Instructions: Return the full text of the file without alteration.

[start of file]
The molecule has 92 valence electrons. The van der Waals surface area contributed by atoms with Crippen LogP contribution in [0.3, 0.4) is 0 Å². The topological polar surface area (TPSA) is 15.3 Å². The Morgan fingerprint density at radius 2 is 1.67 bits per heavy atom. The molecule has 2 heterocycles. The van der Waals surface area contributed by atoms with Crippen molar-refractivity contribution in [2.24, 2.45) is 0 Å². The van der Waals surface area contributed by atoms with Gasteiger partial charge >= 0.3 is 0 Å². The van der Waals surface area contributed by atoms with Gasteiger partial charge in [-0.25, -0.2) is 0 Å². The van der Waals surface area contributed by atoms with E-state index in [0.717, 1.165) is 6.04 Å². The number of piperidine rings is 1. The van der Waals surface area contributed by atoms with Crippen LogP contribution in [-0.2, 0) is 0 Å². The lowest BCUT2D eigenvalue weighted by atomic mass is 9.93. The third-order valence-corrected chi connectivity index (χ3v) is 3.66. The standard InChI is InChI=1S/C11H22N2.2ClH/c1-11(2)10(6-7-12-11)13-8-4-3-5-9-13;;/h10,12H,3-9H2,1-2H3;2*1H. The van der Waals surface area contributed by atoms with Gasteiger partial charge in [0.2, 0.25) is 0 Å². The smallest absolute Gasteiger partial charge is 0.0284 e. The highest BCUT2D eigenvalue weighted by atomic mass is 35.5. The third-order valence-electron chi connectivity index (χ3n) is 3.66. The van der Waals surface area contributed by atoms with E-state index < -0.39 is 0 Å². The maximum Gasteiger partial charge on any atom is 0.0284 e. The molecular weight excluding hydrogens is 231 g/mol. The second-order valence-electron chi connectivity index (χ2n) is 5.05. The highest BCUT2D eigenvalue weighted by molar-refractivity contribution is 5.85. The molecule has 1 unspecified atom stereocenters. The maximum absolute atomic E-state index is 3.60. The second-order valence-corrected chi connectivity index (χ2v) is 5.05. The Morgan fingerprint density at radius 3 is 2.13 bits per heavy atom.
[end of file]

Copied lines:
The molecule has 92 valence electrons. The van der Waals surface area contributed by atoms with Crippen LogP contribution in [0.3, 0.4) is 0 Å². The topological polar surface area (TPSA) is 15.3 Å². The Morgan fingerprint density at radius 2 is 1.67 bits per heavy atom. The molecule has 2 heterocycles. The van der Waals surface area contributed by atoms with Crippen molar-refractivity contribution in [2.24, 2.45) is 0 Å². The van der Waals surface area contributed by atoms with Gasteiger partial charge >= 0.3 is 0 Å². The van der Waals surface area contributed by atoms with Gasteiger partial charge in [-0.25, -0.2) is 0 Å². The van der Waals surface area contributed by atoms with E-state index in [0.717, 1.165) is 6.04 Å². The number of piperidine rings is 1. The van der Waals surface area contributed by atoms with Crippen LogP contribution in [-0.2, 0) is 0 Å². The lowest BCUT2D eigenvalue weighted by atomic mass is 9.93. The third-order valence-corrected chi connectivity index (χ3v) is 3.66. The standard InChI is InChI=1S/C11H22N2.2ClH/c1-11(2)10(6-7-12-11)13-8-4-3-5-9-13;;/h10,12H,3-9H2,1-2H3;2*1H. The van der Waals surface area contributed by atoms with Gasteiger partial charge in [0.2, 0.25) is 0 Å². The smallest absolute Gasteiger partial charge is 0.0284 e. The highest BCUT2D eigenvalue weighted by atomic mass is 35.5. The third-order valence-electron chi connectivity index (χ3n) is 3.66. The van der Waals surface area contributed by atoms with E-state index < -0.39 is 0 Å². The maximum Gasteiger partial charge on any atom is 0.0284 e. The molecular weight excluding hydrogens is 231 g/mol. The second-order valence-electron chi connectivity index (χ2n) is 5.05. The highest BCUT2D eigenvalue weighted by molar-refractivity contribution is 5.85. The molecule has 1 unspecified atom stereocenters. The maximum absolute atomic E-state index is 3.60. The second-order valence-corrected chi connectivity index (χ2v) is 5.05. The Morgan fingerprint density at radius 3 is 2.13 bits per heavy atom.